Supplying World Energy - FUEL for thought?

Supplying world energy – FUEL for thought?

BY Damon Riscalla | 28 February 2018

From the looks of it, it seems as though 2018 will be a year of synchronised economic growth and gradually rising inflation. These circumstances generally create an enviable environment for certain investment sectors, with a fair bit written recently about the potential upside for industries such as banking & consumer and technology stocks.

Amongst the hype of these more “glamorous” sectors, and without helpful tailwind factors the global energy sector produced a rather unspectacular 3.58% return for  2017. With this most recent performance in mind and looking forward to more favourable conditions during 2018, I think it’s worth looking under the bonnet to try to gauge the value that the BetaShares Global Energy Companies ETF – Currency Hedged (ASX: FUEL) might bring to a portfolio.

With the demand for renewable energy increasing off the back of environmental concerns, you wouldn’t be blamed for thinking that the outlook for global energy sources such as crude oil and natural gas is somewhat bleak. Whilst increased demand for renewables such as hydro and wind will see them supply around 50% of the world’s energy needs by the year 2035, the demand for oil and gas is expected to remain strong. This will be almost entirely driven by a rise in living standards of the almost 2 billion people in emerging markets, with almost all of the growth expected to come from outside the developed world.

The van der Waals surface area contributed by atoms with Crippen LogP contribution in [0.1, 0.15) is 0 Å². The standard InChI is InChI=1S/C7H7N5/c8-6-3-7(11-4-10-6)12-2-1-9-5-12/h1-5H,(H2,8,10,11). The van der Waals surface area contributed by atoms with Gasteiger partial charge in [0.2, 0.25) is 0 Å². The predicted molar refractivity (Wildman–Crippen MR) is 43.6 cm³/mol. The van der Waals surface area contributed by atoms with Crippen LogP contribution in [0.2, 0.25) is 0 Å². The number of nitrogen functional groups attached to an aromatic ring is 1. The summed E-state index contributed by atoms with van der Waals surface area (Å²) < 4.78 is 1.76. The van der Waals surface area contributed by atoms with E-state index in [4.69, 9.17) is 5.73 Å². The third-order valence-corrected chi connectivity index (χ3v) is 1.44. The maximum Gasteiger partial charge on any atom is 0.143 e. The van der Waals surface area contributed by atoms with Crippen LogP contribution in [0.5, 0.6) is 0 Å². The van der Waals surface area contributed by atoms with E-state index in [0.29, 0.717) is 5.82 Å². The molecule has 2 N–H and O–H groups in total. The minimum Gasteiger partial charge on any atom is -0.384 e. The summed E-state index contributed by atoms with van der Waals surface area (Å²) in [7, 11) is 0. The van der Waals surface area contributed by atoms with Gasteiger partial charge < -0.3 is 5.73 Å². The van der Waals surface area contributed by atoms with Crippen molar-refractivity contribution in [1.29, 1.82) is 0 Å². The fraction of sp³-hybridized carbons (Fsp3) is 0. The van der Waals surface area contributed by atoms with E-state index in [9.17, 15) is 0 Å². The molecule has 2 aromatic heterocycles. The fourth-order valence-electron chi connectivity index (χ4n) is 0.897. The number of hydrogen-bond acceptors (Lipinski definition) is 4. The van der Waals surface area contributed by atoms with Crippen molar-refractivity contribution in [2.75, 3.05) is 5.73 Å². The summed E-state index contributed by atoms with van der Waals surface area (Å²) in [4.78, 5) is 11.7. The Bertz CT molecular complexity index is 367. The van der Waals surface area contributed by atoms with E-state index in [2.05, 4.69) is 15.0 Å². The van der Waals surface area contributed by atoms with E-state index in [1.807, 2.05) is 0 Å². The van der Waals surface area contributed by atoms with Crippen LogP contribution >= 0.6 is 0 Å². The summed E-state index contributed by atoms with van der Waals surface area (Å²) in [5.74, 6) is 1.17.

Ultimately, growth in the world economy requires more energy, even if the increase is mitigated by falls in energy intensity. As such, oil and gas are still expected to be important sources of energy for the next two decades.

Looking at shorter-term factors, a joint announcement during 2017 between OPEC and Russia to cut oil production has helped rebalance the market, with prices having moved to above USD$63 a barrel as at February 2018 – over triple the lows experienced in January 2016.

Whilst limiting supply is one way to adjust the market, we can also expect to see improvements coming from technology advancements. New technology solutions are increasing innovation and, importantly, reducing cost across the oil and gas value chain, which offers some smaller companies the prospect of being successful, profitable low cost providers. Companies that are willing to invest in technology can unlock substantial value and may remain financially strong, despite fluctuations in global supply and demand trends. All this aside, rising world economic growth, geopolitical tension, accommodative monetary policy and current low energy pricing may well spike demand in the short-term.

So aside from the above mentioned factors, why might investors look to invest in the energy sector?

Well, for a start, the energy sector is not perfectly correlated to the rest of the market and may provide diversification benefits to portfolios. Another reason for investing in the energy sector is to hedge against commodity price inflation or protect against geopolitical events.

FUEL offers access to the largest global energy companies, excluding those listed in Australia. Additionally, companies in the index which FUEL aims to track are more evenly distributed across the sub-sectors of the GICS Energy index, with exposure given to stocks involved along the supply chain including those in the provision of equipment for, and transport of, oil and gas. Another important feature is hedging of the index, which aims to largely remove the influence of the fluctuation of the AUD on investment returns.

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